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Publications (2)5.49 Total impact

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    ABSTRACT: In microdose studies, the pharmacokinetic profile of a drug in blood after administration of a dose up to 100 μg is measured with sensitive analytical techniques, such as accelerator mass spectrometry (AMS). As most drugs exert their effect in tissue rather than blood, methodology is needed for extending pharmacokinetic analysis to different tissue compartments. In the present study, we combined, for the first time, AMS analysis with positron emission tomography (PET) in order to determine the pharmacokinetic profile of the model drug verapamil in plasma and brain of humans. In order to assess pharmacokinetic dose linearity of verapamil, data were acquired and compared after administration of an intravenous microdose and after an intravenous microdose administered concomitantly with an oral therapeutic dose. Six healthy male subjects received an intravenous microdose [0.05 mg] (period 1) and an intravenous microdose administered concomitantly with an oral therapeutic dose [80 mg] of verapamil (period 2) in a randomized, crossover, two-period study design. The intravenous dose was a mixture of (R/S)-[14C]verapamil and (R)-[11C]verapamil and the oral dose was unlabelled racaemic verapamil. Brain distribution of radioactivity was measured with PET whereas plasma pharmacokinetics of (R)- and (S)-verapamil were determined with AMS. PET data were analysed by pharmacokinetic modelling to estimate the rate constants for transfer (k) of radioactivity across the blood-brain barrier. Most pharmacokinetic parameters of (R)- and (S)-verapamil as well as parameters describing exchange of radioactivity between plasma and brain (influx rate constant [K(1)] = 0.030 ± 0.003 and 0.031 ± 0.005 mL/mL/min and efflux rate constant [k(2)] = 0.099 ± 0.006 and 0.095 ± 0.008 min-1 for period 1 and 2, respectively) were not statistically different between the two periods although there was a trend for nonlinear pharmacokinetics for the (R)-enantiomer. On the other hand, all pharmacokinetic parameters (except for the terminal elimination half-life [t1/2;)]) differed significantly between the (R)- and (S)-enantiomers for both periods. The maximum plasma concentration (C(max)), area under the plasma concentration-time curve (AUC) from 0 to 24 hours (AUC(24)) and AUC from time zero to infinity (AUC(∞)) were higher and the total clearance (CL), volume of distribution (V(d)) and volume of distribution at steady state (V(ss)) were lower for the (R)- than for the (S)-enantiomer. Conclusion: Combining AMS and PET microdosing allows long-term pharmacokinetic data along with information on drug tissue distribution to be acquired in the same subjects thus making it a promising approach to maximize data output from a single clinical study.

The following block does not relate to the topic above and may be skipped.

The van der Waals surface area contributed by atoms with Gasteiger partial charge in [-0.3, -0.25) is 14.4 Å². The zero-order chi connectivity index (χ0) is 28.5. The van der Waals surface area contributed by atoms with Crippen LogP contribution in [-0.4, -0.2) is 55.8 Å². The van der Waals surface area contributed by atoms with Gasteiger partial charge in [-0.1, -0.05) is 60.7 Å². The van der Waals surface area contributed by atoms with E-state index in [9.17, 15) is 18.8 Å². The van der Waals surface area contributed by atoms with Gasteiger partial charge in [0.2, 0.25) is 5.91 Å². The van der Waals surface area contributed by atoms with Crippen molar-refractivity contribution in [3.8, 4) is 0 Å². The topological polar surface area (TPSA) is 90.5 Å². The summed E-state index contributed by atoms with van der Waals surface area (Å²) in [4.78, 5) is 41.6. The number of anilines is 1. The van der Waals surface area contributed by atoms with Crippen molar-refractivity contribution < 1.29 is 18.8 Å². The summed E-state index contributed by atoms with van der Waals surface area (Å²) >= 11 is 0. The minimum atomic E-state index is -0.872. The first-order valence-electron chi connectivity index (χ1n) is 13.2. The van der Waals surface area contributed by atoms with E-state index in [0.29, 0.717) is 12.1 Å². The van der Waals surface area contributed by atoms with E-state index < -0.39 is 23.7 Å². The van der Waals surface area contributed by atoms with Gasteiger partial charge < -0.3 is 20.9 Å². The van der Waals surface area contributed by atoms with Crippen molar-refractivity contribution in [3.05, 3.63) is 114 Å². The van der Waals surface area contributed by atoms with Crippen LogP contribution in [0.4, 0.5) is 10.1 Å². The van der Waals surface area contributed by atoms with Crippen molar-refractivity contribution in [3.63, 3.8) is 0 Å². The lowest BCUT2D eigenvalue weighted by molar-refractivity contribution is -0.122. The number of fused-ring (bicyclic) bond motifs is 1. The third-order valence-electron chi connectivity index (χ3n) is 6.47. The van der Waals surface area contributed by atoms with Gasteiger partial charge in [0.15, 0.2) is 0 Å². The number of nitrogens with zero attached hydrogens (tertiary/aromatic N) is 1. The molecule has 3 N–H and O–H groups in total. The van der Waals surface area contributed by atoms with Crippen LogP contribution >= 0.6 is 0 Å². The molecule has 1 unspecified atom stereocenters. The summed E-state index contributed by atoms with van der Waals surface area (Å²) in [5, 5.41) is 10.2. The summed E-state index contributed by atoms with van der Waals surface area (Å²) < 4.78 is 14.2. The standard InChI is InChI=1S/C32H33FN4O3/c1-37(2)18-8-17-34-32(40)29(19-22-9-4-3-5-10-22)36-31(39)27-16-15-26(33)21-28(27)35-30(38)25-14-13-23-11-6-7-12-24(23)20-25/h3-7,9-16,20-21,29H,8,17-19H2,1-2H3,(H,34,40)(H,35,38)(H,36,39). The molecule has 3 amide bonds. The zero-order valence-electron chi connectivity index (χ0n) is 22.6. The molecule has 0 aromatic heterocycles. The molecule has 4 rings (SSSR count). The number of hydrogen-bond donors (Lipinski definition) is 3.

Clinical Pharmacokinetics 02/2011; 50(2):111-20. · 5.49 Impact Factor
  • Source
    BMC Pharmacology 8(Suppl 1).